In 1966, Dharma Master Cheng Yen established the Tzu Chi Foundation in Hualien, on the east coast of Taiwan. With the spirit of self-discipline, diligence, frugality, and perseverance, Tzu Chi set out to help the poor and relieve suffering. Over time, the foundation’s mission started with Charity and extended into Medicine, Education, and Humanistic Culture. Tzu Chi originated in the remote Hualien area and expanded to all five major continents of the world with chapters and offices in 47 countries. Tzu Chi provides aid to over 69 nations. Its volunteers selflessly contribute through a mindset of gratitude, expressing their sincerest care and support to each and every individual in need.
The shared goal of Tzu Chi volunteers is to cultivate sincerity, integrity, faith, and honesty within while exercising kindness, compassion, joy, and selflessness to humanity through concrete actions. Transcending the bounds of race, nationality, language, and religion, they serve the world under the notion that “when others are hurting, we feel their pain; when others suffer, we feel their sorrow”. Not only do the volunteers endeavor to promote the universal value of “Great Love,” they also fully employ the humanitarian spirit of Chinese culture to its utmost. Tzu Chi Foundation’s “Four Major Missions” consist of Charity, Medicine, Education, and Humanity. Furthermore, considering ongoing efforts in Bone Marrow Donation, Environmental Protection, Community Volunteerism, and International Relief, these eight concurrent campaigns are collectively known as “Tzu Chi’s Eight footprints”.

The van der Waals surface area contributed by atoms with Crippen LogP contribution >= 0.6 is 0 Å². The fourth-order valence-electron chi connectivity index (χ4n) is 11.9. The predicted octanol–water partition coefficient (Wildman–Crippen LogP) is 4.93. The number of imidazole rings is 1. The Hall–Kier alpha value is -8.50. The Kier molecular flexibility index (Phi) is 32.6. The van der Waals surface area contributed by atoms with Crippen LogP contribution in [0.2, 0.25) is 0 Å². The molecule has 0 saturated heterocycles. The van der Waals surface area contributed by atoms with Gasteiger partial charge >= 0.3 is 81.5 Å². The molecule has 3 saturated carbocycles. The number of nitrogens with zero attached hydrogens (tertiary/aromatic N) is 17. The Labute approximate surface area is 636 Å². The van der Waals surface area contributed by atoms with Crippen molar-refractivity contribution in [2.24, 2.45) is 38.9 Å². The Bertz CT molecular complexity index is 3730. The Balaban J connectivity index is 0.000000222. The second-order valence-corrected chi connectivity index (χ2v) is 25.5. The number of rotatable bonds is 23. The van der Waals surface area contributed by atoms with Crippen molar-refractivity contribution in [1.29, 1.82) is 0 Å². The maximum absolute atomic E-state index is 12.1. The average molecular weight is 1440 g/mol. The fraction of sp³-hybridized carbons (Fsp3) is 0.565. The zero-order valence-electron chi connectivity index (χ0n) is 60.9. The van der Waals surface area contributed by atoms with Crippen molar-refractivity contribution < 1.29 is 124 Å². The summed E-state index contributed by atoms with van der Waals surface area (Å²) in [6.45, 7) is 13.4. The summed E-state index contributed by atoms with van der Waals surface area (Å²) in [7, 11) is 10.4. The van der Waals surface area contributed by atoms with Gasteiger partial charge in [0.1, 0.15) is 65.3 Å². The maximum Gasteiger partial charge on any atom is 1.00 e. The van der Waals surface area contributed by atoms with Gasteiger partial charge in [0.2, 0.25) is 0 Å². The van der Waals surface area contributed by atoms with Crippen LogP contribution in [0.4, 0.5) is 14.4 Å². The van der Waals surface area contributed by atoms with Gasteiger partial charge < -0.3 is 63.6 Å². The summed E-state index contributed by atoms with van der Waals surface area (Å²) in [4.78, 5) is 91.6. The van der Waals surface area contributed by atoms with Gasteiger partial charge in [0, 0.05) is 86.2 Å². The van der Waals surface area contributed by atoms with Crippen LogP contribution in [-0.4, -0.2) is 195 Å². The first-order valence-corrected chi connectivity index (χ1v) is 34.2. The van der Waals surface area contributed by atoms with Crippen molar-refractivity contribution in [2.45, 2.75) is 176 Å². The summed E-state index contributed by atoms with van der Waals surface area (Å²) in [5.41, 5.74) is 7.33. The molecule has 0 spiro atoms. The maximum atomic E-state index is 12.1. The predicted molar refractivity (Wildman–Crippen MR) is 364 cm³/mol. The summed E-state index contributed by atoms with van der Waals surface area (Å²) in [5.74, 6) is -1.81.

Mission of Charity
“Educating the rich to help the poor; inspiring the poor to realize their riches”
Tzu Chi pays attention not only to the effectiveness of its aid and assistance; it also focuses on bringing out the good in everyone. By helping the poor, the rich get to feel the happiness of giving and find the true meaning of life. Likewise, the poor are motivated to harbor love abundantly and help out those less fortunate than themselves, so that they break away from perceived helplessness and despair. Consequently, more people become willing to help out others while enriching themselves through contribution.
Mission of Medicine
“Patient-centered medical care that respects patients as teachers”